It can include memory problems, lack of mental clarity, altered concentration levels, and inability to focus. Brain fog can occur as a result of hormonal changes, like perimenopause. Decline in estrogen levels can result in forgetfulness, lack of concentration, clouded judgment and thinking, and overall, brain fog. Brain fog can be combated by getting sufficient amounts of sleep every night, managing stress levels, avoiding too much alcohol and caffeine intake, incorporating regular exercise, having a nutritious diet and constantly working one’s brain (puzzles, reading, etc.).
Experiencing brain fog at this stage can be daunting and a bit alarming, as some women mistake it for early onset of dementia, especially if there is a family history. It is important to incorporate exercises, regardless of what the brain fog is caused by to better exercise memory and thinking skills. Brain fog can be potentially debilitating in everyday simple life tasks and one’s job. Therefore, it is vital to gain control over the symptom so that it would not overtake one’s life and wellbeing.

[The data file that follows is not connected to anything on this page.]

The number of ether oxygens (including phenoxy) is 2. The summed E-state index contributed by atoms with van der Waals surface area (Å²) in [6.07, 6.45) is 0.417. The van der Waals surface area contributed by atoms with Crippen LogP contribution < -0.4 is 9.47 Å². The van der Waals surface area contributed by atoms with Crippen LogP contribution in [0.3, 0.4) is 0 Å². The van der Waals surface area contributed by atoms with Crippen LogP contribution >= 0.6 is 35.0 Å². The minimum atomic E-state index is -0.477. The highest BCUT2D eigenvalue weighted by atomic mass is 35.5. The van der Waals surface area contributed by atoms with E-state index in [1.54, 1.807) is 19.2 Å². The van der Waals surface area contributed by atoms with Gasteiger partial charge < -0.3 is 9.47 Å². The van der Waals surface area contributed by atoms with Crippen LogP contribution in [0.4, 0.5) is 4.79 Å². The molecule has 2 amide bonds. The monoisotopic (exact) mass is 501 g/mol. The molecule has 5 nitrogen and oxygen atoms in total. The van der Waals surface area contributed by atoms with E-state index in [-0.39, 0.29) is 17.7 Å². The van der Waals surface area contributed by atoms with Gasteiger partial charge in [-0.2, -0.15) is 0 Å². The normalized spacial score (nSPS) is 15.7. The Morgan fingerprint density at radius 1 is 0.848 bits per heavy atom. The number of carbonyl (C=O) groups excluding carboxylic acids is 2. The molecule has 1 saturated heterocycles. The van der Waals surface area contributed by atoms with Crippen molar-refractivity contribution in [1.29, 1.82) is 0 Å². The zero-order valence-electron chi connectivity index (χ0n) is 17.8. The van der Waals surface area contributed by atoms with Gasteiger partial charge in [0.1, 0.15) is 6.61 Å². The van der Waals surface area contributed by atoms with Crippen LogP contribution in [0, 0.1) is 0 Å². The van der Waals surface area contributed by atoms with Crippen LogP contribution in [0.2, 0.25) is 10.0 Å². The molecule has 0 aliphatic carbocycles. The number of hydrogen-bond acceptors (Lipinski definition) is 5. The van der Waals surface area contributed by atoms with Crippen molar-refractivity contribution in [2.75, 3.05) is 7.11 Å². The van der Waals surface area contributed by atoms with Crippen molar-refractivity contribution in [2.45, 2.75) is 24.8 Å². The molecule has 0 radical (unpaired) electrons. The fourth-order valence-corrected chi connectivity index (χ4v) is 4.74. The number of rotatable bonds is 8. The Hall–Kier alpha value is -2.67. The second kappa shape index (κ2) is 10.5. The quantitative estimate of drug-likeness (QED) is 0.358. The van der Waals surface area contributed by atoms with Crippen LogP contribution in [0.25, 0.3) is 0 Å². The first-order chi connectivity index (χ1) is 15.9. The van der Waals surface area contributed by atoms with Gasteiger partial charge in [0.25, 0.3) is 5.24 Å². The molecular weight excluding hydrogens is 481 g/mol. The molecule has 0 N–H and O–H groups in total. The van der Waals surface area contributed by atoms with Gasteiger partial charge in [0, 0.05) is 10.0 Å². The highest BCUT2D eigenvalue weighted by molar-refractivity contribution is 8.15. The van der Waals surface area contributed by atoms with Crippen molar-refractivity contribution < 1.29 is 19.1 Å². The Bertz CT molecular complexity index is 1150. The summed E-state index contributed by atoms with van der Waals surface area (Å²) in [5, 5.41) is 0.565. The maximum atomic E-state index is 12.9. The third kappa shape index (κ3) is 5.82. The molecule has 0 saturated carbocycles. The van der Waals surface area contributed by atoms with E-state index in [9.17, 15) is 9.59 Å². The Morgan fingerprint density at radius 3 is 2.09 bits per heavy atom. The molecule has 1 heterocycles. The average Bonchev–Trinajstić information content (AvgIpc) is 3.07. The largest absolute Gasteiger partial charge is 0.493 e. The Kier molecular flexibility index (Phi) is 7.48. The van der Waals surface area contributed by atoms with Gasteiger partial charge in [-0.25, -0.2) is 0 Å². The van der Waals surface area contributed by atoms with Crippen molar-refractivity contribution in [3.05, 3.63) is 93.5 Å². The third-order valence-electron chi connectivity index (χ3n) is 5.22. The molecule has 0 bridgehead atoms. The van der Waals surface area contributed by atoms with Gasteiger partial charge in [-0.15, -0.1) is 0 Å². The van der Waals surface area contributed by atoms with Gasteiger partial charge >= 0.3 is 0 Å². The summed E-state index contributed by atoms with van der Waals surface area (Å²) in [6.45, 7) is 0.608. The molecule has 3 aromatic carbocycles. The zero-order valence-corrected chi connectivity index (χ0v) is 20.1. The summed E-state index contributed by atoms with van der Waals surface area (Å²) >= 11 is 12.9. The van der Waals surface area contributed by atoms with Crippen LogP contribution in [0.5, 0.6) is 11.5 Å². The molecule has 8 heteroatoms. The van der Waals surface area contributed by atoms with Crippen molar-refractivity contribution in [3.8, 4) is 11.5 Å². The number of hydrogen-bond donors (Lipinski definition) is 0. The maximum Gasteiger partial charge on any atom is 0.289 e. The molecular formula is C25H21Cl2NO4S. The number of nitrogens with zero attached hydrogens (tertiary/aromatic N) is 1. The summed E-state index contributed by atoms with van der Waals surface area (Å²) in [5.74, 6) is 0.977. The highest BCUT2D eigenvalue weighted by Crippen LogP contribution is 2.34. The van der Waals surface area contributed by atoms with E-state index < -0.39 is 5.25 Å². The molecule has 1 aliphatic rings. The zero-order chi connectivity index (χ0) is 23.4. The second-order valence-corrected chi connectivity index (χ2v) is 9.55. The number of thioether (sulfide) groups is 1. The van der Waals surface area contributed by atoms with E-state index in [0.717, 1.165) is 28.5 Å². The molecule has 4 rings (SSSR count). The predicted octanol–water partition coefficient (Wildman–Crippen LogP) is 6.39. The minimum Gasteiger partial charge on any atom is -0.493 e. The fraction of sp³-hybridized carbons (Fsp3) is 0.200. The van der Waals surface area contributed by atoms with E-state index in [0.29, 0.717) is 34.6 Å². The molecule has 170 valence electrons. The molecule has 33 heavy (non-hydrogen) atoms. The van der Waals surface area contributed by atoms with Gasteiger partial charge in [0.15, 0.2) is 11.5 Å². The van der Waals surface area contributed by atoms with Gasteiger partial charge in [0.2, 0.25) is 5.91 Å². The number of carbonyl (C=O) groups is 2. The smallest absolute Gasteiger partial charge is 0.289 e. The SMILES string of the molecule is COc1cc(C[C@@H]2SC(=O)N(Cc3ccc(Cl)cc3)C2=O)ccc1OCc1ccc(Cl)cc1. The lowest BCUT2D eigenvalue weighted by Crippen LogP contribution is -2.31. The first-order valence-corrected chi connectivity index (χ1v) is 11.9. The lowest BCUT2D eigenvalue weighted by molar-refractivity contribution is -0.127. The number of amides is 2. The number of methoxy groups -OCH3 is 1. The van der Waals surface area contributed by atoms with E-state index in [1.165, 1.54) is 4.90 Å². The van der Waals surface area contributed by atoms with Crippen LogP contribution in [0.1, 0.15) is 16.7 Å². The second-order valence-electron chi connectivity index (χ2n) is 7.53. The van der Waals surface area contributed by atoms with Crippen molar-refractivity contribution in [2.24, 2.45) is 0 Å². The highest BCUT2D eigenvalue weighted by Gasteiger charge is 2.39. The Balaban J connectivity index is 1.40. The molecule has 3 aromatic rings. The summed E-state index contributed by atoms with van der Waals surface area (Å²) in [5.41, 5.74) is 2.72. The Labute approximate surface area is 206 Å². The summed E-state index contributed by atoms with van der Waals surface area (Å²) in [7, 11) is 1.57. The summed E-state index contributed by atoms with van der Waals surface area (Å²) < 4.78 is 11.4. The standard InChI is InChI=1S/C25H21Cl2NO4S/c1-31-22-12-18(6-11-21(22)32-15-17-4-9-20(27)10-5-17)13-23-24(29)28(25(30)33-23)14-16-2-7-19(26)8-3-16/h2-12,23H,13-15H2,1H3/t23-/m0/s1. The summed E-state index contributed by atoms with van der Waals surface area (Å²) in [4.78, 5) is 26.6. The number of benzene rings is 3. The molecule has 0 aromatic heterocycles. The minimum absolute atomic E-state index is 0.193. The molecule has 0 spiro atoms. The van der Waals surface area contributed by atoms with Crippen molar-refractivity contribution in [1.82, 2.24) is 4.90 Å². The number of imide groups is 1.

Simple lifestyle changes can be extremely beneficial in supporting good brain health which can reduce the need for panic. We should be doing all we can to age gracefully!
-Written by Kaila An MPH
The Menopause Charity. (2021, October 21). Brain fog. The Menopause Charity. Retrieved January 30, 2023, from https://www.themenopausecharity.org/2021/10/21/brain-fog/
Wilson, D. R., Higuera, V., & Kubala, J. (n.d.). Brain Fog: 6 Potential Causes. Healthline. Retrieved January 30, 2023, from https://www.healthline.com/health/brain-fog#treatment